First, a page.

An Interview with Frans-Anton Vermast, iNEC

December 5, 2008

in Expert Insight, Muni/Broadband, The Blog


In an effort to bring you the most up-to-date information on broadband developments around the world, I’ve decided to enrich the content of this blog with insight and opinions from key broadband experts. The first topic I plan to cover in a small series of interviews is municipal broadband. And I couldn’t think of a better way to engage the matter than interviewing Mr. Frans-Anton Vermast, the Director External Affairs of the International Network of E-Communities (i-NEC). As a European public and government affairs consultant (including regulatory issues) Frans-Anton Vermast has been involved from the outset in the Amsterdam Fibre from the Home initiative ( Since 2004 he has built up considerable business and regulatory knowledge on open communication infrastructures based on glass fibre techniques in the Netherlands and Europe. He has a great deal of experience with local government and municipality participation in these initiatives, from an economical-social perspective at both a city/town and a rural level.

Frans-Anton kindly accepted my invitation to join the e-business forum’s workshop in Kavala on “Fiber-to-the-Home / Fiber-to-the-Building” and deliver a keynote speech on iNEC and the Amsterdam FTTH project. He was also kind enough to let me interview him on the role and purpose of iNEC regarding the global Fiber-to-the-Home initiatives. Both having a tight schedule, the interview was conducted on our way back to the airport, so as much as I would like to podcast this interview the surrounding noise from the highway traffic resulted in a low recording quality. For that, I had to publish the interview in writting; enjoy it:

Frans-Anton thank you very much for the opportunity to interview you on iNEC’s activities. Before we start, could you tell us a little bit about yourself and how you got yourself involved in the fiber business?

In 2004 I was asked by the vice mayor of Amsterdam Mark van der Horst to become his political assistant, and one of the portfolios he had was ICT and FTTH. I was just an interim political assistant as he was already recruiting a new one. Then I got in touch with the project team of Citynet and we acknowledged that there had to be a lot of lobbying for the FTTH especially in the national level but also in Brussels. From there on, I was hired by Citynet and the development corporation of the city of Amsterdam to do the European & public affairs of Citynet, the Amsterdam FTTH project. As Amsterdam is a member of iNEC, I got involved with iNEC. When Hans Tijl, the deputy director of the development corporation of Amsterdam and responsible for the development of the Citynet project, was voted chairman of iNEC, he asked me if I could assist iNEC to become bigger and to make sure that we establish a global mutual interest for FTTH and open access based networks.

So how long have you been engaged in FTTH matters with iNEC?

I have been voted in as the director external affairs in May but it’s both the combination. Lots of people would like to hear the story of Amsterdam, the Amsterdam model and some people would like to know more about iNEC and I try to combine it. I truly believe that you need collaboration on a larger scale so telling the story of Amsterdam is too small. We have to put it on a greater perspective and iNEC is the ideal environment for that. Besides, there are different forms of municipal fiber.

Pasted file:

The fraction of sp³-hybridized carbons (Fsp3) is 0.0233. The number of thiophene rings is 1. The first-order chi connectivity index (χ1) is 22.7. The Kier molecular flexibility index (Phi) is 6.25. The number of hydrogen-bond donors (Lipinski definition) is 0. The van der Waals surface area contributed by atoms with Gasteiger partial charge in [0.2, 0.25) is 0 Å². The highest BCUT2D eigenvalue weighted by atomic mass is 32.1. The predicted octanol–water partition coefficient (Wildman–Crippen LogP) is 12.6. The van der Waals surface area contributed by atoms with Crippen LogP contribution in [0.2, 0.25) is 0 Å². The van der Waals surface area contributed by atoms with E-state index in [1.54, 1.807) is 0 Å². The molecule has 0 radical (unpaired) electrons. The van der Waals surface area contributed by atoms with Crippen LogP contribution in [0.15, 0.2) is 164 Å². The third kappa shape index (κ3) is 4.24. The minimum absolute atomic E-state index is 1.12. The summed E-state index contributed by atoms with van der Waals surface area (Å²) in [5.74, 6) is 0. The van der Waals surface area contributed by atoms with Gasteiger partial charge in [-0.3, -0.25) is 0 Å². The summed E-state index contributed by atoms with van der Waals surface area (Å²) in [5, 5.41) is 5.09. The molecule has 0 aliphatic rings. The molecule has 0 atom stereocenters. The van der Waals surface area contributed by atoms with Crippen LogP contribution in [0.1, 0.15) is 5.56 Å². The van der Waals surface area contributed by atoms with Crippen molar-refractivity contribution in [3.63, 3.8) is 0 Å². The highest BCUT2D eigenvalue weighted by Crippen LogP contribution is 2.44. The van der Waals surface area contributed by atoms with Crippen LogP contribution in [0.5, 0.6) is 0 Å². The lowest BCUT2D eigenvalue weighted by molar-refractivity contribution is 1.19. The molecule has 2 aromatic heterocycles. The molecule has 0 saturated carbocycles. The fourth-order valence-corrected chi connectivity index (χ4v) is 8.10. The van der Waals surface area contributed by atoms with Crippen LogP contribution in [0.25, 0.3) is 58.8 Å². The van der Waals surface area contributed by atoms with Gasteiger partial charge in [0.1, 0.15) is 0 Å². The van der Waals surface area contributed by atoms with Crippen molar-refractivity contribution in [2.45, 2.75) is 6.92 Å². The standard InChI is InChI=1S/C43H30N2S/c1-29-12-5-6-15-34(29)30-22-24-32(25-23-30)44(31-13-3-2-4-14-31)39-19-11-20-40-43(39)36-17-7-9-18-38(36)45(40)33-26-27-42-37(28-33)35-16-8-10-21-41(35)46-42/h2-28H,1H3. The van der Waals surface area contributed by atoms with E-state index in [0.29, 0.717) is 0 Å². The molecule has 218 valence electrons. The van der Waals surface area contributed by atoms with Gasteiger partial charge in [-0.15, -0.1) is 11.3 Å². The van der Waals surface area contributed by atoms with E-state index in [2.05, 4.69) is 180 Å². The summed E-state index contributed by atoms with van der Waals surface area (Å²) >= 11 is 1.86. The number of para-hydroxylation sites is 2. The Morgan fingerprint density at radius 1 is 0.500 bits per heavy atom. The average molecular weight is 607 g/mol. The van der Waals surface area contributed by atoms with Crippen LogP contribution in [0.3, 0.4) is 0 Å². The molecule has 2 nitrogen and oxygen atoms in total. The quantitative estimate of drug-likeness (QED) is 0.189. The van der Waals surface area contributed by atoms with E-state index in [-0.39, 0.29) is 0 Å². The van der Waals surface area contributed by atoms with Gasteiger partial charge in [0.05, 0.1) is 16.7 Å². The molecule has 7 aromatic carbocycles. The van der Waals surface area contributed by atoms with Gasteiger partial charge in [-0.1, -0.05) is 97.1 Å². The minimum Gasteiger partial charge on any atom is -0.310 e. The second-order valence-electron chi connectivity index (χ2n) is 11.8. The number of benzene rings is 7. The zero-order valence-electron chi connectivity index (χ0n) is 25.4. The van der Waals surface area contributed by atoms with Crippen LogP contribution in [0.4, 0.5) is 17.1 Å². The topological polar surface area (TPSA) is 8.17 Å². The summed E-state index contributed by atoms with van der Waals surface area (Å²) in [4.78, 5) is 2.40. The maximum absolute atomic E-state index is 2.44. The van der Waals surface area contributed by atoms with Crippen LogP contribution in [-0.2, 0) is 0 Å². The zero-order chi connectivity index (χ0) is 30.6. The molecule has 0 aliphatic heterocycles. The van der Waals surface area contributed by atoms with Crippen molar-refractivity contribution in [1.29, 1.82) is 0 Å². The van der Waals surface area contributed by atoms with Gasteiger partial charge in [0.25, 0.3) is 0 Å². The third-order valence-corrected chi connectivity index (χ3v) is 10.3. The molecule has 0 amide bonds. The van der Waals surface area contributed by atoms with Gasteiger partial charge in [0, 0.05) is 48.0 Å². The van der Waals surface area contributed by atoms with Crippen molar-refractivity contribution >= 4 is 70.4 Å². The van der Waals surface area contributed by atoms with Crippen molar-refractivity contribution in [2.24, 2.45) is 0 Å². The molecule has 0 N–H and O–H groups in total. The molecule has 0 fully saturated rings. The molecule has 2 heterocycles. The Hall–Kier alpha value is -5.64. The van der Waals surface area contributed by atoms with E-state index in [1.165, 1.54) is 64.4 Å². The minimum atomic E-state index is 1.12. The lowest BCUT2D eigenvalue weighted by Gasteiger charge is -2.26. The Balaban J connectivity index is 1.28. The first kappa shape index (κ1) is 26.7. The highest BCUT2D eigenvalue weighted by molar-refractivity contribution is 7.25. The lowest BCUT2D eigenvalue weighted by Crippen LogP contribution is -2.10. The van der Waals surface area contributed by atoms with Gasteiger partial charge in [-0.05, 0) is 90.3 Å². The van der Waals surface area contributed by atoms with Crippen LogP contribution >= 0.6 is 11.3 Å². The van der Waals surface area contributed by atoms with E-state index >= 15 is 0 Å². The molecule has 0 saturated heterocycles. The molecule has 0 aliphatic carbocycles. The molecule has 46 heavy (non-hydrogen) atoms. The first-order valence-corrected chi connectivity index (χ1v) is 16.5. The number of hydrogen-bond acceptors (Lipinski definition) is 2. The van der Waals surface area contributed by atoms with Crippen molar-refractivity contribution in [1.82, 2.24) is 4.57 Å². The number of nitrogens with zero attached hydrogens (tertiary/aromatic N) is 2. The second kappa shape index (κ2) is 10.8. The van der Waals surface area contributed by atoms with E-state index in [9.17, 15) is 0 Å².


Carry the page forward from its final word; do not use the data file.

So as I understand, iNEC has started as a European initiative initially?

No, even better it started as a Dutch initiative with Kenniswijk in Eindhoven and Almere Kennisstad as the first members. It was promoted by the Dutch Ministry of Economic Affairs and from there on it took on Kuala Lumpur and then it went global. Amsterdam was the 5th or 6th member. The other members are UTOPIA, 13 cities around Salt Lake City, San Francisco, Gauteng province in South Africa, Manchester, Malta, Trikala, Amsterdam, Almere and Seltjarnares, a suburb of Reykjavik in Iceland.

Is iNEC’s ultimate goal to become an umbrella association and in essence gather under its arms as many municipalities with broadband aspirations as it possibly can?

Yes, what we’ve liked to do is to share best and next practices on municipal initiatives on broadband and we tend to focus on services instead on the infrastructure. It’s a chicken and egg discussion. Is the infrastructure not there because the services are not there or are the services not there because the infrastructure is not there? I think for the infrastructure there are worldwide organizations which advocate the deployment of fiber. What I would like to do is getting these proofs of concept as you’ve called them (note: I referred to this during the workshop) or best practices from municipalities that have deployed fiber and show what the tangible benefits are for the local communities and municipalities.

Some of the organizations you mention are the 3 FTTH Councils?

Yes, for example you have the 3 FTTH Councils and you have 2 or 3 more worldwide organizations or per continent organizations that advocate fiber to the home.

So you are saying that iNEC is an organization aiming at information dissemination among its members.

Yes among its members but also to see if we can help potential new members with their problems. As we already have some knowledge in-house it’s stupid to keep it for ourselves, especially in this web2.0 era. So why not share it and make a strong organization to advocate for fiber to the home as we believe that fiber is the way forward for social and economic development especially on a municipality and regional scale.

What does it take for a municipality to become an iNEC member? Are there some minimum requirements for membership?

Yes, you’ll have to fill-out a questionnaire with 4-5 pages of all kinds of questions, if you fit into the organization with the other members and if you have something to add to the association, then the other members will have to approve. So you should have at least one best practice, unique in the world that you could share with the rest of the members. And of course there’s a financial component but I think that’s a least important issue to becoming a member.

So do the municipalities need to have some sort of broadband infrastructure in place?